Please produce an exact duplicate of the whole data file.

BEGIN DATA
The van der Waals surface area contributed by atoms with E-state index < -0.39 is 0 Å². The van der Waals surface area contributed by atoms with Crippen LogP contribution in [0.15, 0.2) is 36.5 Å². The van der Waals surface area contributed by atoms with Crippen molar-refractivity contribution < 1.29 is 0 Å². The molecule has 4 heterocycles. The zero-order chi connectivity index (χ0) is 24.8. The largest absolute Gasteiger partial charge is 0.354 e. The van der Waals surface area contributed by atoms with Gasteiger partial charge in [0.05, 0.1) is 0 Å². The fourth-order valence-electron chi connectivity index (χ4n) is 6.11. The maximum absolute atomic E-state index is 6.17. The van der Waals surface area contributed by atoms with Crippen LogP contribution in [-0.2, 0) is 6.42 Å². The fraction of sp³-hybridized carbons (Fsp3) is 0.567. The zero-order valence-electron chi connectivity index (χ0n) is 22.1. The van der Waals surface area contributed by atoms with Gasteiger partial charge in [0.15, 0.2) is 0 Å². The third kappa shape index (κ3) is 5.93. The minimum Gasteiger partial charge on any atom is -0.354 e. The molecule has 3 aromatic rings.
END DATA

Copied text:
The van der Waals surface area contributed by atoms with E-state index < -0.39 is 0 Å². The van der Waals surface area contributed by atoms with Crippen LogP contribution in [0.15, 0.2) is 36.5 Å². The van der Waals surface area contributed by atoms with Crippen molar-refractivity contribution < 1.29 is 0 Å². The molecule has 4 heterocycles. The zero-order chi connectivity index (χ0) is 24.8. The largest absolute Gasteiger partial charge is 0.354 e. The van der Waals surface area contributed by atoms with Gasteiger partial charge in [0.05, 0.1) is 0 Å². The fourth-order valence-electron chi connectivity index (χ4n) is 6.11. The maximum absolute atomic E-state index is 6.17. The van der Waals surface area contributed by atoms with Crippen LogP contribution in [-0.2, 0) is 6.42 Å². The fraction of sp³-hybridized carbons (Fsp3) is 0.567. The zero-order valence-electron chi connectivity index (χ0n) is 22.1. The van der Waals surface area contributed by atoms with Gasteiger partial charge in [0.15, 0.2) is 0 Å². The third kappa shape index (κ3) is 5.93. The minimum Gasteiger partial charge on any atom is -0.354 e. The molecule has 3 aromatic rings.